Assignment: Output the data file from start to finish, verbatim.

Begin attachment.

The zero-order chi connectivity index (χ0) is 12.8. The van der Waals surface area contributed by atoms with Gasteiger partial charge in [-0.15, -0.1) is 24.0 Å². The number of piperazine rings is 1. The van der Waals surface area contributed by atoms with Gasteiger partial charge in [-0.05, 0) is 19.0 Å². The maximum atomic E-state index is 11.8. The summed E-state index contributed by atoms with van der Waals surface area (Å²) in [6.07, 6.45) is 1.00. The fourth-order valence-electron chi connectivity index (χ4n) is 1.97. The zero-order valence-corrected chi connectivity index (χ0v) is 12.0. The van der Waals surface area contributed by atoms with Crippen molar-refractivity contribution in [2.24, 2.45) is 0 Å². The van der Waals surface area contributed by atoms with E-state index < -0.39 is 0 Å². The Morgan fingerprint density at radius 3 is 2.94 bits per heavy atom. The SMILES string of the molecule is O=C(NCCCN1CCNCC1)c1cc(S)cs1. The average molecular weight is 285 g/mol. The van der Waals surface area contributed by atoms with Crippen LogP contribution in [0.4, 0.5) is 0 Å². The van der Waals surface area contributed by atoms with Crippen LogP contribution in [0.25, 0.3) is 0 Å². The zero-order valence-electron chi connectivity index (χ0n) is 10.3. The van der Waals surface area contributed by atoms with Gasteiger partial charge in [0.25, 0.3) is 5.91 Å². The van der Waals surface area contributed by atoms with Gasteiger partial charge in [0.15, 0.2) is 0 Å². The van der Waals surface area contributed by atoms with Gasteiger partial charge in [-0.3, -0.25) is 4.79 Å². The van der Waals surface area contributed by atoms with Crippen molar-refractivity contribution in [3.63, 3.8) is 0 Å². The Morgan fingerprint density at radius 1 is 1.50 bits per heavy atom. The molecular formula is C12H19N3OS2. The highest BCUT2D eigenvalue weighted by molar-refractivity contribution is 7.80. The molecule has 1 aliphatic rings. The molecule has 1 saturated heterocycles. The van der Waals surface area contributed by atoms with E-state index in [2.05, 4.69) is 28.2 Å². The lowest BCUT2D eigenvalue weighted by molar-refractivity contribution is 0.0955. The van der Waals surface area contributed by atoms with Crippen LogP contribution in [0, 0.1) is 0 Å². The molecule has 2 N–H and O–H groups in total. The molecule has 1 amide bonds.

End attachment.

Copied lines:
The zero-order chi connectivity index (χ0) is 12.8. The van der Waals surface area contributed by atoms with Gasteiger partial charge in [-0.15, -0.1) is 24.0 Å². The number of piperazine rings is 1. The van der Waals surface area contributed by atoms with Gasteiger partial charge in [-0.05, 0) is 19.0 Å². The maximum atomic E-state index is 11.8. The summed E-state index contributed by atoms with van der Waals surface area (Å²) in [6.07, 6.45) is 1.00. The fourth-order valence-electron chi connectivity index (χ4n) is 1.97. The zero-order valence-corrected chi connectivity index (χ0v) is 12.0. The van der Waals surface area contributed by atoms with Crippen molar-refractivity contribution in [2.24, 2.45) is 0 Å². The van der Waals surface area contributed by atoms with E-state index < -0.39 is 0 Å². The Morgan fingerprint density at radius 3 is 2.94 bits per heavy atom. The SMILES string of the molecule is O=C(NCCCN1CCNCC1)c1cc(S)cs1. The average molecular weight is 285 g/mol. The van der Waals surface area contributed by atoms with Crippen LogP contribution in [0.4, 0.5) is 0 Å². The van der Waals surface area contributed by atoms with Crippen LogP contribution in [0.25, 0.3) is 0 Å². The zero-order valence-electron chi connectivity index (χ0n) is 10.3. The van der Waals surface area contributed by atoms with Gasteiger partial charge in [0.25, 0.3) is 5.91 Å². The van der Waals surface area contributed by atoms with Gasteiger partial charge in [0.15, 0.2) is 0 Å². The van der Waals surface area contributed by atoms with Gasteiger partial charge in [-0.3, -0.25) is 4.79 Å². The van der Waals surface area contributed by atoms with Crippen molar-refractivity contribution in [3.63, 3.8) is 0 Å². The Morgan fingerprint density at radius 1 is 1.50 bits per heavy atom. The molecular formula is C12H19N3OS2. The highest BCUT2D eigenvalue weighted by molar-refractivity contribution is 7.80. The molecule has 1 aliphatic rings. The molecule has 1 saturated heterocycles. The van der Waals surface area contributed by atoms with E-state index in [2.05, 4.69) is 28.2 Å². The lowest BCUT2D eigenvalue weighted by molar-refractivity contribution is 0.0955. The van der Waals surface area contributed by atoms with Crippen LogP contribution in [0, 0.1) is 0 Å². The molecule has 2 N–H and O–H groups in total. The molecule has 1 amide bonds.